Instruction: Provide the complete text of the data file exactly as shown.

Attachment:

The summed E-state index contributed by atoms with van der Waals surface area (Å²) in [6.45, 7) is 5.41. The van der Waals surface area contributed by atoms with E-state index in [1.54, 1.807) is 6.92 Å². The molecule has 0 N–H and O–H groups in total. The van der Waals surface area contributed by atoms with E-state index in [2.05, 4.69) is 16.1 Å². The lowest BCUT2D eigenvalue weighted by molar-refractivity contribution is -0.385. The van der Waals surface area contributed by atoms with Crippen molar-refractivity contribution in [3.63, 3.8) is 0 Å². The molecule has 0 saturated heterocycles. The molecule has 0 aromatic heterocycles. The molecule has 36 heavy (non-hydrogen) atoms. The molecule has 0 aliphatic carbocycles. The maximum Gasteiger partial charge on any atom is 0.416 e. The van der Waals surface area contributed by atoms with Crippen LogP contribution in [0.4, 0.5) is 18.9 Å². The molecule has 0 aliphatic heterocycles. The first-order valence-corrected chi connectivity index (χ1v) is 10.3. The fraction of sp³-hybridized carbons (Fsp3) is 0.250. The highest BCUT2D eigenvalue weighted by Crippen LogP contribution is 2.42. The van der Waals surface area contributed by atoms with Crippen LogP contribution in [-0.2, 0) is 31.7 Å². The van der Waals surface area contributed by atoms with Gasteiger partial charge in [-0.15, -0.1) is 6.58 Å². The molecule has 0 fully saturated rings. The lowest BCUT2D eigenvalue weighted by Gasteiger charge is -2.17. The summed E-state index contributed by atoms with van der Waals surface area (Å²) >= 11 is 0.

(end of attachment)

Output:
The summed E-state index contributed by atoms with van der Waals surface area (Å²) in [6.45, 7) is 5.41. The van der Waals surface area contributed by atoms with E-state index in [1.54, 1.807) is 6.92 Å². The molecule has 0 N–H and O–H groups in total. The van der Waals surface area contributed by atoms with E-state index in [2.05, 4.69) is 16.1 Å². The lowest BCUT2D eigenvalue weighted by molar-refractivity contribution is -0.385. The van der Waals surface area contributed by atoms with Crippen molar-refractivity contribution in [3.63, 3.8) is 0 Å². The molecule has 0 saturated heterocycles. The molecule has 0 aromatic heterocycles. The molecule has 36 heavy (non-hydrogen) atoms. The molecule has 0 aliphatic carbocycles. The maximum Gasteiger partial charge on any atom is 0.416 e. The van der Waals surface area contributed by atoms with Crippen LogP contribution in [0.4, 0.5) is 18.9 Å². The molecule has 0 aliphatic heterocycles. The first-order valence-corrected chi connectivity index (χ1v) is 10.3. The fraction of sp³-hybridized carbons (Fsp3) is 0.250. The highest BCUT2D eigenvalue weighted by Crippen LogP contribution is 2.42. The van der Waals surface area contributed by atoms with Crippen LogP contribution in [-0.2, 0) is 31.7 Å². The van der Waals surface area contributed by atoms with Gasteiger partial charge in [-0.15, -0.1) is 6.58 Å². The molecule has 0 fully saturated rings. The lowest BCUT2D eigenvalue weighted by Gasteiger charge is -2.17. The summed E-state index contributed by atoms with van der Waals surface area (Å²) >= 11 is 0.